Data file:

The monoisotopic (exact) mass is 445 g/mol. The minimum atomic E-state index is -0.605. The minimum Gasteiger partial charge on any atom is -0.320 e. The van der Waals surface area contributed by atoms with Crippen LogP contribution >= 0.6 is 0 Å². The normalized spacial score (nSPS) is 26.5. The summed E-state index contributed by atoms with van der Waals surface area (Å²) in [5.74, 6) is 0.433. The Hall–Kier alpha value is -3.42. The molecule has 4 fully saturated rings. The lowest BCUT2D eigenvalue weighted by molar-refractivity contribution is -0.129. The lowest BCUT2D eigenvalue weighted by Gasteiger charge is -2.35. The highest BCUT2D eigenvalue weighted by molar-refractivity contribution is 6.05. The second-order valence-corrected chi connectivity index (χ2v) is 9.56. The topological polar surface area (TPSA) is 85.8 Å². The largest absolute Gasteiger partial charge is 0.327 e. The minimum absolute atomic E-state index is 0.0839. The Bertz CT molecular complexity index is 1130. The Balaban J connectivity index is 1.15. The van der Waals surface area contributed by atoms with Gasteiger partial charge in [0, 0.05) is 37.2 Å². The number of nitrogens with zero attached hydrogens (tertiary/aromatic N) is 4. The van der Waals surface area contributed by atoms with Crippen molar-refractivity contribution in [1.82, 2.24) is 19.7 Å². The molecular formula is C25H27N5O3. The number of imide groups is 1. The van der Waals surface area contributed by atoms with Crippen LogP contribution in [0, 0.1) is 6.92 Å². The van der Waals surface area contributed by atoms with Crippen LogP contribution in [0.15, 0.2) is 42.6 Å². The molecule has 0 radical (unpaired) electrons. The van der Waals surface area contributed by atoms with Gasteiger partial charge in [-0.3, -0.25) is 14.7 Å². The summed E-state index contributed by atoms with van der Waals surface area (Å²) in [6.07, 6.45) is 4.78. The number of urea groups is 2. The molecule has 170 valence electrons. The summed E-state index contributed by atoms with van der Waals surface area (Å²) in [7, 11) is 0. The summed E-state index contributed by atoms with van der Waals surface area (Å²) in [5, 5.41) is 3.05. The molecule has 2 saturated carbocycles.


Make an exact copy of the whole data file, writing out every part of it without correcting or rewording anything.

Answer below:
The monoisotopic (exact) mass is 445 g/mol. The minimum atomic E-state index is -0.605. The minimum Gasteiger partial charge on any atom is -0.320 e. The van der Waals surface area contributed by atoms with Crippen LogP contribution >= 0.6 is 0 Å². The normalized spacial score (nSPS) is 26.5. The summed E-state index contributed by atoms with van der Waals surface area (Å²) in [5.74, 6) is 0.433. The Hall–Kier alpha value is -3.42. The molecule has 4 fully saturated rings. The lowest BCUT2D eigenvalue weighted by molar-refractivity contribution is -0.129. The lowest BCUT2D eigenvalue weighted by Gasteiger charge is -2.35. The highest BCUT2D eigenvalue weighted by molar-refractivity contribution is 6.05. The second-order valence-corrected chi connectivity index (χ2v) is 9.56. The topological polar surface area (TPSA) is 85.8 Å². The largest absolute Gasteiger partial charge is 0.327 e. The minimum absolute atomic E-state index is 0.0839. The Bertz CT molecular complexity index is 1130. The Balaban J connectivity index is 1.15. The van der Waals surface area contributed by atoms with Gasteiger partial charge in [0, 0.05) is 37.2 Å². The number of nitrogens with zero attached hydrogens (tertiary/aromatic N) is 4. The van der Waals surface area contributed by atoms with Crippen molar-refractivity contribution in [1.82, 2.24) is 19.7 Å². The molecular formula is C25H27N5O3. The number of imide groups is 1. The van der Waals surface area contributed by atoms with Crippen LogP contribution in [0, 0.1) is 6.92 Å². The van der Waals surface area contributed by atoms with Crippen LogP contribution in [0.15, 0.2) is 42.6 Å². The molecule has 0 radical (unpaired) electrons. The van der Waals surface area contributed by atoms with Gasteiger partial charge in [-0.3, -0.25) is 14.7 Å². The summed E-state index contributed by atoms with van der Waals surface area (Å²) in [6.07, 6.45) is 4.78. The number of urea groups is 2. The molecule has 170 valence electrons. The summed E-state index contributed by atoms with van der Waals surface area (Å²) in [7, 11) is 0. The summed E-state index contributed by atoms with van der Waals surface area (Å²) in [5, 5.41) is 3.05. The molecule has 2 saturated carbocycles.